He withdrew from the production about nine months after it opened in Melbourne in 2013, spent time in Buddhist centers in New York and taught at Brown University. “I quit everything,” he said. “I looked inside and I saw who I was. I was the ‘enfant terrible,’ the ‘wunderkind,’ and that allows a form of behavior I don’t want to do again.”

He returned to London, and Berry asked him to direct “Tristan und Isolde” for English National Opera, where he had already staged Harrison Birtwistle’s “Punch and Judy” and Bartok’s “Bluebeard’s Castle.” He applied to direct the Manchester International Festival and the Royal Lyceum Theater in Edinburgh, and was turned down for both before ending up in opera.

There were a number of well-known British opera directors who would have been well suited to the position at English National Opera, said Matthew Epstein, a former artistic director of Lyric Opera of Chicago and Welsh National Opera. “But of course they might have said no,” Epstein added, “because Cressida Pollock wanted to run the show and make choices, and she is not an opera professional.”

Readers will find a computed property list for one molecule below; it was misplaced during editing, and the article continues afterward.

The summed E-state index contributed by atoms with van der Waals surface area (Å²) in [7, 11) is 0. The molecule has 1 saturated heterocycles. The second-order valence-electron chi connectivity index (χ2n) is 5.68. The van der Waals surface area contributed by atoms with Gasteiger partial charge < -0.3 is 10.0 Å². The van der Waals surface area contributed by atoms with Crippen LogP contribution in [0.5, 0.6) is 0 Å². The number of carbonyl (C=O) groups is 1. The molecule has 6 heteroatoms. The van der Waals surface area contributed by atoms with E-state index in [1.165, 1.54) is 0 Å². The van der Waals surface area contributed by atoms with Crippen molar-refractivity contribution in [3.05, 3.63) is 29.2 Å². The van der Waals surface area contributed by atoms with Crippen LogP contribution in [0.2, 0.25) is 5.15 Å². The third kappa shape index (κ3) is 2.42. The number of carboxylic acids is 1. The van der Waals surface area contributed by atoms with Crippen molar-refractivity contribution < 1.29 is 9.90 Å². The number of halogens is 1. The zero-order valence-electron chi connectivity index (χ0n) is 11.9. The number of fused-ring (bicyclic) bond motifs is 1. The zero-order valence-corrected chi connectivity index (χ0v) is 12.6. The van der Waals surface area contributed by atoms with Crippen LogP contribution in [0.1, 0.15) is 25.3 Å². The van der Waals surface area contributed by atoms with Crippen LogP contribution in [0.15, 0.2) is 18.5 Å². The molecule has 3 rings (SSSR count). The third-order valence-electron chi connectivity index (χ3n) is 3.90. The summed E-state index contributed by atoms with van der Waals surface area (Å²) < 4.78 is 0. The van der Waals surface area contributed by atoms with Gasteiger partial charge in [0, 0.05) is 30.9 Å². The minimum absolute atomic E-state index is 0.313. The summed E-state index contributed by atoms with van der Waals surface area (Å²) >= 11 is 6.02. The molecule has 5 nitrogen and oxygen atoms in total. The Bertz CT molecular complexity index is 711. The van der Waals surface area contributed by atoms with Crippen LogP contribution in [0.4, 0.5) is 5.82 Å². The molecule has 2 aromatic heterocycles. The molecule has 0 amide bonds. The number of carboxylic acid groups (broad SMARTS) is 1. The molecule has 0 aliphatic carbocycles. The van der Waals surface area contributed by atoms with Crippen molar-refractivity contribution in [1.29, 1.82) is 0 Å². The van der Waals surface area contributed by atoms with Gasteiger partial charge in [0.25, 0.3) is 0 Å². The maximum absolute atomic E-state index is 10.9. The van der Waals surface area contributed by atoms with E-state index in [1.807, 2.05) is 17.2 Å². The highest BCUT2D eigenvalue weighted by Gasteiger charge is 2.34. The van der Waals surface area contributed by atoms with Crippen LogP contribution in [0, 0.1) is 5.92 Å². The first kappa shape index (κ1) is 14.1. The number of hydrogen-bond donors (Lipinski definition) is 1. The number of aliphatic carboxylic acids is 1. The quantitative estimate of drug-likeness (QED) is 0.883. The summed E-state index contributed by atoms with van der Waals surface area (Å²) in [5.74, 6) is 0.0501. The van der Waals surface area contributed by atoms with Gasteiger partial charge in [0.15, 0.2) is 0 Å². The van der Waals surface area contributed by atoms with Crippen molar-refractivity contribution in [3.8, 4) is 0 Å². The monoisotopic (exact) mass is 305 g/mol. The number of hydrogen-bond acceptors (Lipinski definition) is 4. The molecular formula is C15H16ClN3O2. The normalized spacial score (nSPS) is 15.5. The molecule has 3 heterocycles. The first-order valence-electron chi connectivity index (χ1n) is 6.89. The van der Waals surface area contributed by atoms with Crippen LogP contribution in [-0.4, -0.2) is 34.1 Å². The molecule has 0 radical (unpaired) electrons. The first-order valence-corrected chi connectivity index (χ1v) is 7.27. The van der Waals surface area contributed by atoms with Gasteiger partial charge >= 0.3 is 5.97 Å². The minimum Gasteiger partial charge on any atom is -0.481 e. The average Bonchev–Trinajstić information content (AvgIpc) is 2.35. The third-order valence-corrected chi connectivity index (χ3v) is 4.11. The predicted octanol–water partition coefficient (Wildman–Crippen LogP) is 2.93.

But the woes began well before Pollock, said Peter Jonas, the general director of the company from 1985 to 1993. “I think there has been a lot of skulduggery,” Jonas said in a telephone interview. “There has been a growing desire by the Arts Council to shift funding onto politically correct agendas. John Berry had a real nose for flair and innovation; he was a real European intendant type, which of course the English hate.”

The Arts Council, Jonas added, flexed its muscle and gunned for Berry, while imposing “this special measures nonsense. You either fund companies or you don’t, and you have to accept that sometimes they don’t do so well.”

English National Opera is now out of special measures, but its Arts Council subsidy is frozen until 2022.

“A lot of people who love ENO are upset about what’s happened, and I agree,” Kramer said. “I didn’t want the chorus cut. I didn’t want Mark Wigglesworth to go. I didn’t want to be reduced to nine operas a year and have rentals.”

He added that he wanted to keep the 17 million pound subsidy, “but if you don’t move on, someone else will.”

So he is both an optimist and a pragmatist? “Yes,” he said. “Right now, I am fighting to achieve a miracle in 2021. It’s all music and singing, but thinking in a bigger box about what is going to pack audiences in to hear and love live music. I’m beginning to think we have to reinvent from head to toe.”